FTP Server

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What Does FTP Server Mean?

The primary purpose of an FTP server is to allow users to upload and download files. An FTP server is a computer that has a file transfer protocol (FTP) address and is dedicated to receiving an FTP connection. FTP is a protocol used to transfer files via the internet between a server (sender) and a client (receiver). An FTP server is a computer that offers files available for download via an FTP protocol, and it is a common solution used to facilitate remote data sharing between computers.


An FTP server is an important component in FTP architecture and helps in exchanging files over the internet. The files are generally uploaded to the server from a personal computer or other removable hard drives (such as a USB flash drive) and then sent from the server to a remote client via the FTP protocol.

An FTP server needs a TCP/IP network to function and is dependent on the use of dedicated servers with one or more FTP clients. In order to ensure that connections can be established at all times from the clients, an FTP server is usually switched on; up and running 24/7.

An FTP server is also known as an FTP site or FTP host.

Techopedia Explains FTP Server

Although the FTP server actually sends files over the internet, it generally acts as the midpoint between the real sender of a file and its recipient. The recipient must access the server address, which can either be a URL (e.g., ftp://exampleserver.net) or as a numeric address (usually the IP address of the server). All file transfer protocol site addresses begin with ftp://. FTP servers usually listen for client connections on port 21 since the FTP protocol generally uses this port as its principle route of communication. FTP runs on two different Transmission Control Protocol ports: 20 and 21. FTP ports 20 and 21 must both be open on the network for successful file transfers.

Role of the FTP Server

The FTP server allows the downloading and uploading of files. The FTP server’s administrator can restrict access for downloading different files and from different folders residing in the FTP server. Files residing in FTP servers can be retrieved by common web browsers, but they may not support protocol extensions like FTPS. With an FTP connection, it is possible to resume an interrupted download that was not successfully completed; in other words, checkpoint restart support is provided.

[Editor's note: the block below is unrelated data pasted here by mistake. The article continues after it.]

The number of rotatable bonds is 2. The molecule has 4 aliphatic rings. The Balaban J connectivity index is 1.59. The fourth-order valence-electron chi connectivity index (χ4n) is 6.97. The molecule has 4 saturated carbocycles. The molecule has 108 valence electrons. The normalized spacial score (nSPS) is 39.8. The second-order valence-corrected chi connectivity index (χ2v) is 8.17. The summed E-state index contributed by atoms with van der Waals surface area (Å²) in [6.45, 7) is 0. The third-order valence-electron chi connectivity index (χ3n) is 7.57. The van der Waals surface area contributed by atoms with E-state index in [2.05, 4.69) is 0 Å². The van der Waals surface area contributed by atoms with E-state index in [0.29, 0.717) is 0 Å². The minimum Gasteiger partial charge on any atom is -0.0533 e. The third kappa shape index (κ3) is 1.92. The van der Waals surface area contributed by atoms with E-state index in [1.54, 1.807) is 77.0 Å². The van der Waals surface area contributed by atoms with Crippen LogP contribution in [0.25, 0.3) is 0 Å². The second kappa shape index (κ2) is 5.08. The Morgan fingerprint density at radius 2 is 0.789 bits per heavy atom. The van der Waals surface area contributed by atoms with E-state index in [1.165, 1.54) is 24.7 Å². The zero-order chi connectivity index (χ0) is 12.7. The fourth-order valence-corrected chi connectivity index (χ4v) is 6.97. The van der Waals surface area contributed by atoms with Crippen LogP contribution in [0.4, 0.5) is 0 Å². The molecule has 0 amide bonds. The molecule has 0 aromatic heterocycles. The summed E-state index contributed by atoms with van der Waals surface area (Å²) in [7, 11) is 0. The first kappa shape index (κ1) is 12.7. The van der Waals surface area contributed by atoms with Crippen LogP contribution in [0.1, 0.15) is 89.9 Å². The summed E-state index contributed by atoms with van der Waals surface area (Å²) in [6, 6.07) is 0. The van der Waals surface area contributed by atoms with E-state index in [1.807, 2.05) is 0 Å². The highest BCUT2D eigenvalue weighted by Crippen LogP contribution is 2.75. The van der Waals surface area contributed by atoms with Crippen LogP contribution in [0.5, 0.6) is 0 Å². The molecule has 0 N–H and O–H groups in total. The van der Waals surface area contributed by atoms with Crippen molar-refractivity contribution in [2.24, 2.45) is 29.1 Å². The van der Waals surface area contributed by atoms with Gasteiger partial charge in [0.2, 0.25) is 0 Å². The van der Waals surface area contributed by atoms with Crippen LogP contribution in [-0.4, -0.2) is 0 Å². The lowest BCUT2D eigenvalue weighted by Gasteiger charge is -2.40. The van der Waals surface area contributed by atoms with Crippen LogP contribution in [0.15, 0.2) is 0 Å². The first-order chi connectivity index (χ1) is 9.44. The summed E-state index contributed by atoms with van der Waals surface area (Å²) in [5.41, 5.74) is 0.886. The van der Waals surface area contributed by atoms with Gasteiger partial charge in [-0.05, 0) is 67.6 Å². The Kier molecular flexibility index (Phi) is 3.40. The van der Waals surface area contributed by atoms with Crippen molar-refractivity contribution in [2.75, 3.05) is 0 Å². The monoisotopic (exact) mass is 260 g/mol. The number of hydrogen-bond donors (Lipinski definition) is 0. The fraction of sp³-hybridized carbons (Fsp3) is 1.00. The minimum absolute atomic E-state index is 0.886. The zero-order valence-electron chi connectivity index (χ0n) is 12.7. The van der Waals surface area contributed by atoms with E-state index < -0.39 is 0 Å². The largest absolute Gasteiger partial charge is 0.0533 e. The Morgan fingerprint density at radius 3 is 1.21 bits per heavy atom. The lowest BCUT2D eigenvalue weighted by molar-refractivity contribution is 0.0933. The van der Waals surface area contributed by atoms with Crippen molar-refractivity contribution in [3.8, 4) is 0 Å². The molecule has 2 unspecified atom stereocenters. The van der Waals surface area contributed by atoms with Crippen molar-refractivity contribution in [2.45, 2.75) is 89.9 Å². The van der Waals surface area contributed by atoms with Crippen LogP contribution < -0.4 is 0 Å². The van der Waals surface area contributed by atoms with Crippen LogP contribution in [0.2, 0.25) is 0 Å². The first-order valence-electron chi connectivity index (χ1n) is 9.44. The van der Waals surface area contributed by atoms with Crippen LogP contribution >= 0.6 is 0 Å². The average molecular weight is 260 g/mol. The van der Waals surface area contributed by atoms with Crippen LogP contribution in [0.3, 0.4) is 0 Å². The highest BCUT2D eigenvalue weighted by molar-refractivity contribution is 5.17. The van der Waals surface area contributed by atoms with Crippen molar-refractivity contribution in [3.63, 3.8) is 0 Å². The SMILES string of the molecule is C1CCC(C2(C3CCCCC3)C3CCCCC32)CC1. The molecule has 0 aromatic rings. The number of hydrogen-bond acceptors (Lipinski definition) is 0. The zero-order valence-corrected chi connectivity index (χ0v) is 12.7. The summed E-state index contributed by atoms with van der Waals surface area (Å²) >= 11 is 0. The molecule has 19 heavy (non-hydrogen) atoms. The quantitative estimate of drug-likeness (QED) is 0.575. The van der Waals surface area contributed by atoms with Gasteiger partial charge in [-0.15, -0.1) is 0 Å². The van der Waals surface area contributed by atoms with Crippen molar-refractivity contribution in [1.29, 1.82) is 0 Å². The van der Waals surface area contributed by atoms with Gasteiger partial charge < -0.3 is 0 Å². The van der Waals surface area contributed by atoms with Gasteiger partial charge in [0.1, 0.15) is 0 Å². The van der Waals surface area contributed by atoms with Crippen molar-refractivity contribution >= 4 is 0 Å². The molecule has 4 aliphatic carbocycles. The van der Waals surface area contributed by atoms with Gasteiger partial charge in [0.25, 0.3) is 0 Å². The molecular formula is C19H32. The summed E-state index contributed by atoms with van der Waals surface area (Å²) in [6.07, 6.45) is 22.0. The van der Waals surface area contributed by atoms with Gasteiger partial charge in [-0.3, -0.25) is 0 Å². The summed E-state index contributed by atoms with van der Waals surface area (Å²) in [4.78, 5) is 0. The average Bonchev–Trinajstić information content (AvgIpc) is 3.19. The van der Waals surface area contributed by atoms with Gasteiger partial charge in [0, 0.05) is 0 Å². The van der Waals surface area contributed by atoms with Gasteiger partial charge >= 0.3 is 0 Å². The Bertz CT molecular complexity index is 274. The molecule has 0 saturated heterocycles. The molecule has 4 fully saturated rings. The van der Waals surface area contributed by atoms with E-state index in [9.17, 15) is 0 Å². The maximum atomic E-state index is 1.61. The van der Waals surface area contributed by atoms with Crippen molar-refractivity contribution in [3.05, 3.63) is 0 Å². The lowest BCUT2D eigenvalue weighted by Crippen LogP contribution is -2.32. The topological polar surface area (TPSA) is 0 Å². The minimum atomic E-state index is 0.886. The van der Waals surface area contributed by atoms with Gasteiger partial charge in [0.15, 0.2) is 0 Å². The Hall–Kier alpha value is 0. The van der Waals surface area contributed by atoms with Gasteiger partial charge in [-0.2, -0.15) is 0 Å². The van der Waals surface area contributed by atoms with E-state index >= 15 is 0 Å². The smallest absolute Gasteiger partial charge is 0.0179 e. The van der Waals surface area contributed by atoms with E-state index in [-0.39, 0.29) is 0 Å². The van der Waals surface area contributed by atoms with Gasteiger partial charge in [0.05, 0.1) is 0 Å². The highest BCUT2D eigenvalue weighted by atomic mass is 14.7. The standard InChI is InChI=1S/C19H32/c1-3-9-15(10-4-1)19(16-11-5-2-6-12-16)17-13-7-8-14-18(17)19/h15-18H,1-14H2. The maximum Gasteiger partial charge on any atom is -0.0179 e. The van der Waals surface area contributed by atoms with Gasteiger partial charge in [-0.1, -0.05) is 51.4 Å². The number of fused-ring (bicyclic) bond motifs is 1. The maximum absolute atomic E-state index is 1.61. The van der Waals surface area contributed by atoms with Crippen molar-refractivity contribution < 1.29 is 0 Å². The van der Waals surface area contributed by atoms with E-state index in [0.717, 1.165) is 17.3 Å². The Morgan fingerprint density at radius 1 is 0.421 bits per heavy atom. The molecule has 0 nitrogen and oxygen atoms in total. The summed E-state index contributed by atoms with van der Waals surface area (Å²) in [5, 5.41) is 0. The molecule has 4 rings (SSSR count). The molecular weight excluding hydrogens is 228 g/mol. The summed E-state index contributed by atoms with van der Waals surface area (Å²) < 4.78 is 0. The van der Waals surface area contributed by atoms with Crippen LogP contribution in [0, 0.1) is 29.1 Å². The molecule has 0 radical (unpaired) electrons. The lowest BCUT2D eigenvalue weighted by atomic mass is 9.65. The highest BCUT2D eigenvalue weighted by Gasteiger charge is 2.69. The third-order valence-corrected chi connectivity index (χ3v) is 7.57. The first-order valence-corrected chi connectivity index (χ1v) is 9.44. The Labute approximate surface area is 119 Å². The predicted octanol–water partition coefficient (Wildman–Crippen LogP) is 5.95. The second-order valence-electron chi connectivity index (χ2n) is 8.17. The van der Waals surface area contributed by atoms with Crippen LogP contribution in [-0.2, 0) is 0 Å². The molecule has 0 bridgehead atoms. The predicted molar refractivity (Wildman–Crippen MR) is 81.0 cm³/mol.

For the client to establish a connection to the FTP server, the username and password are sent using USER and PASS commands. Once accepted by the FTP server, an acknowledgment is sent to the client and the session can start. Failure to open both ports 20 & 21 prevents the full back-and-forth transfer from being made.

The FTP server can provide connection to users without login credentials; however, the FTP server can authorize these to have only limited access. FTP servers can also provide anonymous access. This access allows users to download files from the servers anonymously but prohibits uploading files to FTP servers.

Beyond routine file transfer operations, FTP servers are also used for offsite backup of critical data. FTP servers are quite inexpensive solutions for both data transfer and backup operations, especially if security is not a concern. However, when simple login and authentication features are not sufficient to guarantee an adequate degree of security (such as when transferring sensitive or confidential information), two secure file transfer protocol alternatives, SFTP and FTP/S, are also available. These secure FTP server options offer additional levels of security such as data encryption.


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Margaret Rouse
Senior Editor
Margaret Rouse
Senior Editor

Margaret is an award-winning technical writer and teacher known for her ability to explain complex technical subjects to a non-technical business audience. Over the past twenty years, her IT definitions have been published by Que in an encyclopedia of technology terms and cited in articles by the New York Times, Time Magazine, USA Today, ZDNet, PC Magazine, and Discovery Magazine. She joined Techopedia in 2011. Margaret's idea of a fun day is helping IT and business professionals learn to speak each other’s highly specialized languages.